We’ve put the final winterized touches on the Dashwood abode—extra bedding in the coop and straw on the ground in the run. We’ve got the plastic up all around the run already to keep the wind and snow out. The water heater has been out a few weeks now keeping their water from freezing. And the heat lamp in the coop is clean and ready to go for when the temperatures drop to near zero F, which they almost did last week when our low was 5F/-15C.
The garden is in bed. The trees are leafless. James and I had to make the switch from fall jacket to winter coat, hat and mittens. The forecast talks about wind chill now instead of heat index. And we are no longer surprised when we look out the window and see snowflakes.
My outdoor cycling is done for the season, and what a great season it was! Now I have indoor Zwift season on the trainer and all the fun events and workouts that brings with it.
The apple cider vinegar making is moving along. It got bubbly and James strained the big apple bits out of it. Now it continues to ferment on the back of the sink and we have to burp the jar a couple times a day. It definitely has a vinegar smell to it, though not strong. So we have decided it is a success even if it could be better.
There are so many zero waste resources out there these days online and in print it is sometimes hard to weed through it all and find the truly useful ones. Any zero waste proponent who insists you have to buy stuff, preferably from their online shop, is pretty much full of poo and should be avoided. And there are so many of them! However, I recently found a great book at the library, Zero Waste Home: The Ultimate Guide to Simplifying Your Life by Reducing Your Waste by Bea Johnson. It’s a comprehensive book that covers all areas of the house. She covers the easy to the more challenging. She also has two children so you can trust that her suggestions are doable for families.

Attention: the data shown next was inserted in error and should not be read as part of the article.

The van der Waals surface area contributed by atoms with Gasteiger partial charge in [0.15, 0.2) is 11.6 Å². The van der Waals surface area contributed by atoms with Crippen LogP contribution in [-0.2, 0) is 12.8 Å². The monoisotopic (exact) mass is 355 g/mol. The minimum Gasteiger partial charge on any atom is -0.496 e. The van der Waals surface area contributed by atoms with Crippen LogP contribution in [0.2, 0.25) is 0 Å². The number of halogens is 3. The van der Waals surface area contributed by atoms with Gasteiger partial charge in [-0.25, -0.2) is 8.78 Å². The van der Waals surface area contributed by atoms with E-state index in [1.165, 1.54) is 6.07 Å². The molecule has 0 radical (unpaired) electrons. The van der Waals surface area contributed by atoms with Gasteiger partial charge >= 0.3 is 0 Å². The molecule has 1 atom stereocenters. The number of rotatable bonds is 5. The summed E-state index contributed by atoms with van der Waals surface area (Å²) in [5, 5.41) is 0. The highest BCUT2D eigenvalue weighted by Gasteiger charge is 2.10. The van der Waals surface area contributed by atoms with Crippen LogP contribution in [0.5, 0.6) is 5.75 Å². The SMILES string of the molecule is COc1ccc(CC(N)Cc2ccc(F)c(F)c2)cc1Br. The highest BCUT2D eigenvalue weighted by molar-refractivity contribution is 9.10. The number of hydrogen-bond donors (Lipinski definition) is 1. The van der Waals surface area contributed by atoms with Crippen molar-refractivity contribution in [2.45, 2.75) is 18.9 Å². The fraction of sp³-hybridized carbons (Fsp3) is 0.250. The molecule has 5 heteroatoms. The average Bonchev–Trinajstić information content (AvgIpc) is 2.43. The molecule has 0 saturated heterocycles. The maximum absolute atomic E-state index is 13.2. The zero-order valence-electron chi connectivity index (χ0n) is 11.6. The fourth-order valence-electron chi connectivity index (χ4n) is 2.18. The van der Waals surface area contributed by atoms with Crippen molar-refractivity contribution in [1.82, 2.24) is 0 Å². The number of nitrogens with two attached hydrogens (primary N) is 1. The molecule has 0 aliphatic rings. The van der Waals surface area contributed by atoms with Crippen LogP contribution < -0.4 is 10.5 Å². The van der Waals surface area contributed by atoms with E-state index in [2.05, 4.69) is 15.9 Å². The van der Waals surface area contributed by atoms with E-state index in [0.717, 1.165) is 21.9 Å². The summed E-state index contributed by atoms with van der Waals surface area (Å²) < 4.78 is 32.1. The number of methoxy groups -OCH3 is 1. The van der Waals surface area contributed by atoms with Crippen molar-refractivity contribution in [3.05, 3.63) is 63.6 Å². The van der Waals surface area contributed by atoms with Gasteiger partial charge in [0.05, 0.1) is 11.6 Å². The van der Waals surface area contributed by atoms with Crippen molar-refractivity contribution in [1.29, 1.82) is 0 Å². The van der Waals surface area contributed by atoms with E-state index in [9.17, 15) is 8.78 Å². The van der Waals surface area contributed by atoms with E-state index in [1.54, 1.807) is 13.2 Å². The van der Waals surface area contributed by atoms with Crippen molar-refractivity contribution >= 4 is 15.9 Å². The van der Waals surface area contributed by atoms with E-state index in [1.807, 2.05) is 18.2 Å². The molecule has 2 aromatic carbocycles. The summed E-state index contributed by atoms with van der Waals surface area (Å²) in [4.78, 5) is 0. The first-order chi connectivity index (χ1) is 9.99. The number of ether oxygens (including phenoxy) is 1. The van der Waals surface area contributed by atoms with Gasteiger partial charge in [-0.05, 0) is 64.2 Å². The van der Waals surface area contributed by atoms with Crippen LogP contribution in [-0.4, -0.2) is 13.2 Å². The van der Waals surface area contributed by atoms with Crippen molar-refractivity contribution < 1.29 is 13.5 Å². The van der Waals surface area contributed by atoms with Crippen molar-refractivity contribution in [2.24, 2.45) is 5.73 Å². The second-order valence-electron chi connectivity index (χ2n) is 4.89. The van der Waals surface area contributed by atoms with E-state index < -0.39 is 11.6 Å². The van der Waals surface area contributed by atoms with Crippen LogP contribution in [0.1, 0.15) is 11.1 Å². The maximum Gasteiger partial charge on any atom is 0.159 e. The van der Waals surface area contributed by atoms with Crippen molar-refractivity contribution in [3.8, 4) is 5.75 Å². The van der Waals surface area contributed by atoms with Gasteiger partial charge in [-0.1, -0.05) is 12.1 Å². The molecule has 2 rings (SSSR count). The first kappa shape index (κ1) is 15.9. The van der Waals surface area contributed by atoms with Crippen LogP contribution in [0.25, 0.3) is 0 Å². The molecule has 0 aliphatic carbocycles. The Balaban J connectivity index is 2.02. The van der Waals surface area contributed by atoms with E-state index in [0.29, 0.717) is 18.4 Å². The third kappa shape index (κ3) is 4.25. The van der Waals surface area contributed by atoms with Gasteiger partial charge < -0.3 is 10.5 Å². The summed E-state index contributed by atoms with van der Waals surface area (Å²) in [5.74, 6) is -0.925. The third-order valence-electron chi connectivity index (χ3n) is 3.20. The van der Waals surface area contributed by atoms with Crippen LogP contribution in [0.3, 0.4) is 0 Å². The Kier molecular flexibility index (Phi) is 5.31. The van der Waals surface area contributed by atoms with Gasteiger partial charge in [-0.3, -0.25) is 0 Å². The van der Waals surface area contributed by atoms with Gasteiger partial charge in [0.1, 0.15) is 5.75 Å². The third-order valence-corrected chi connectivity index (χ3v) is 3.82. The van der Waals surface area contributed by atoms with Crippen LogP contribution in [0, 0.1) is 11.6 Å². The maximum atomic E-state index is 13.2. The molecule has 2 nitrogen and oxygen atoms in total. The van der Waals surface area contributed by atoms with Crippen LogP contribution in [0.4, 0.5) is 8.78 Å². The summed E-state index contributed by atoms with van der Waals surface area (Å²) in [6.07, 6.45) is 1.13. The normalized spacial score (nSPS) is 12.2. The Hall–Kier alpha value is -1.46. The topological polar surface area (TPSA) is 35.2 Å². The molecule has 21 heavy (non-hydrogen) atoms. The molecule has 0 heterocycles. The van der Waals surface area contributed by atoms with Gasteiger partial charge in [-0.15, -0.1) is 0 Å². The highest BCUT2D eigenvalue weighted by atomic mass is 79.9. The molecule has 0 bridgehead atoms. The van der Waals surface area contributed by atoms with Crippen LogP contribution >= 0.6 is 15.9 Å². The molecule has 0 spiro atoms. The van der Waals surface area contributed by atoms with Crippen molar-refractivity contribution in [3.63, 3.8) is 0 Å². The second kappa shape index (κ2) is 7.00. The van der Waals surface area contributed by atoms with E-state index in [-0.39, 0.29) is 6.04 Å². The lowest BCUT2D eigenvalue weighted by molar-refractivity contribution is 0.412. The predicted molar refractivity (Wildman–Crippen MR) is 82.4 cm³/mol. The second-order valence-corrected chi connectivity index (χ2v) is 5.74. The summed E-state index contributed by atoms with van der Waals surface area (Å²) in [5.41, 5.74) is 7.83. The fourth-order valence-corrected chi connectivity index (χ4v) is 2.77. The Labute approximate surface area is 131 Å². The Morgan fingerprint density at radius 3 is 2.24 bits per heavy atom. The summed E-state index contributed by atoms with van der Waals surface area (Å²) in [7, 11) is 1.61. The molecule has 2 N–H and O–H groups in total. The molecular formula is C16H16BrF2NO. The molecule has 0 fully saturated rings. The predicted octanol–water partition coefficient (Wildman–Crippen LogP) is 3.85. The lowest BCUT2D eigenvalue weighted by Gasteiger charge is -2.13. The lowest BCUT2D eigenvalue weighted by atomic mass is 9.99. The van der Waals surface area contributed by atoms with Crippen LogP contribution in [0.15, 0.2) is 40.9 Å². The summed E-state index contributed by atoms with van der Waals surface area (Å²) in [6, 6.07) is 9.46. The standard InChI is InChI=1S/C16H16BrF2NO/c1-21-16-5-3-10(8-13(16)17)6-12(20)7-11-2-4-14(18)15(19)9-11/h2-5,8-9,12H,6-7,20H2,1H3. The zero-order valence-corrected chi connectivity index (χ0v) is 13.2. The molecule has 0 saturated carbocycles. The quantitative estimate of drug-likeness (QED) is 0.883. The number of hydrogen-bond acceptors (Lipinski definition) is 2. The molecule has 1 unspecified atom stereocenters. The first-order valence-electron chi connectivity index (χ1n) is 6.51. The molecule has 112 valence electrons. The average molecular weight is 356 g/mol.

And while she talks about environmental impact, she also emphasizes the pleasures that come with making these changes. Sure, some of them take time and effort, but there is a sort of trade off of convenience for self-sufficiency and satisfaction. She also has little quotes sprinkled around the book one of which is a proverb that I have adopted as my new motto:
Use it up, wear it out, make it do, or do without.
I found an awesome blog post on how to make my own bulk food bags out of old pillow cases. I happen to have some old pillow cases I didn’t know what to do with but didn’t want to throw out. Now I have a project! Time to dust off the sewing machine.
I have a pinterest knitting board and not long ago came across a pin on another board about how to darn socks. I saved it to my board. And as pinterest is so good at doing, sending me “we think you’d like this” emails, I eventually came across a bunch of pins and then boards on mending. To my delight, visible mending is both a statement and an art. This is amazing! I have things I can do this to!
I no longer have to consign a sweater or sweatshirt or shirt with a little hole in it to the “wear it when I am cleaning grubby things pile!” I have a favorite pair of jeans with the bottom edges beginning to fray and I have scrap ribbons I have collected over the years. The hard part is going to be deciding what ribbon to choose to edge my jeans.
It turns out there are books on the subject with pictures, tips, and ideas. My library has several and all of them have a hold queue. Visible mending is obviously a thing and I am late to the party and have some catching up to do!